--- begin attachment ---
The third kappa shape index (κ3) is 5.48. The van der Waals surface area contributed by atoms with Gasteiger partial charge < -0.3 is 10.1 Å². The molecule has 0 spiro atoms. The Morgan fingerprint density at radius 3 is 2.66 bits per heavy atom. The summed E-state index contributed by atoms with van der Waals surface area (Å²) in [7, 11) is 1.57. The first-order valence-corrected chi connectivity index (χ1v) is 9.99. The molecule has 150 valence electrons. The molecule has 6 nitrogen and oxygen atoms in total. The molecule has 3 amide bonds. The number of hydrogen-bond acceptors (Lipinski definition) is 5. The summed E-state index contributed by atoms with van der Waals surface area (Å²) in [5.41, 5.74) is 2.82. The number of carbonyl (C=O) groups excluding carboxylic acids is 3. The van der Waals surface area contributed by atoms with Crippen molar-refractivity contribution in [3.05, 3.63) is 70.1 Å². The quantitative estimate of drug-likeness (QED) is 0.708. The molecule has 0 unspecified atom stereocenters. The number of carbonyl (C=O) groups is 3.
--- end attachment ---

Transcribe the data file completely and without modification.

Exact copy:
The third kappa shape index (κ3) is 5.48. The van der Waals surface area contributed by atoms with Gasteiger partial charge < -0.3 is 10.1 Å². The molecule has 0 spiro atoms. The Morgan fingerprint density at radius 3 is 2.66 bits per heavy atom. The summed E-state index contributed by atoms with van der Waals surface area (Å²) in [7, 11) is 1.57. The first-order valence-corrected chi connectivity index (χ1v) is 9.99. The molecule has 150 valence electrons. The molecule has 6 nitrogen and oxygen atoms in total. The molecule has 3 amide bonds. The number of hydrogen-bond acceptors (Lipinski definition) is 5. The summed E-state index contributed by atoms with van der Waals surface area (Å²) in [5.41, 5.74) is 2.82. The number of carbonyl (C=O) groups excluding carboxylic acids is 3. The van der Waals surface area contributed by atoms with Crippen molar-refractivity contribution in [3.05, 3.63) is 70.1 Å². The quantitative estimate of drug-likeness (QED) is 0.708. The molecule has 0 unspecified atom stereocenters. The number of carbonyl (C=O) groups is 3.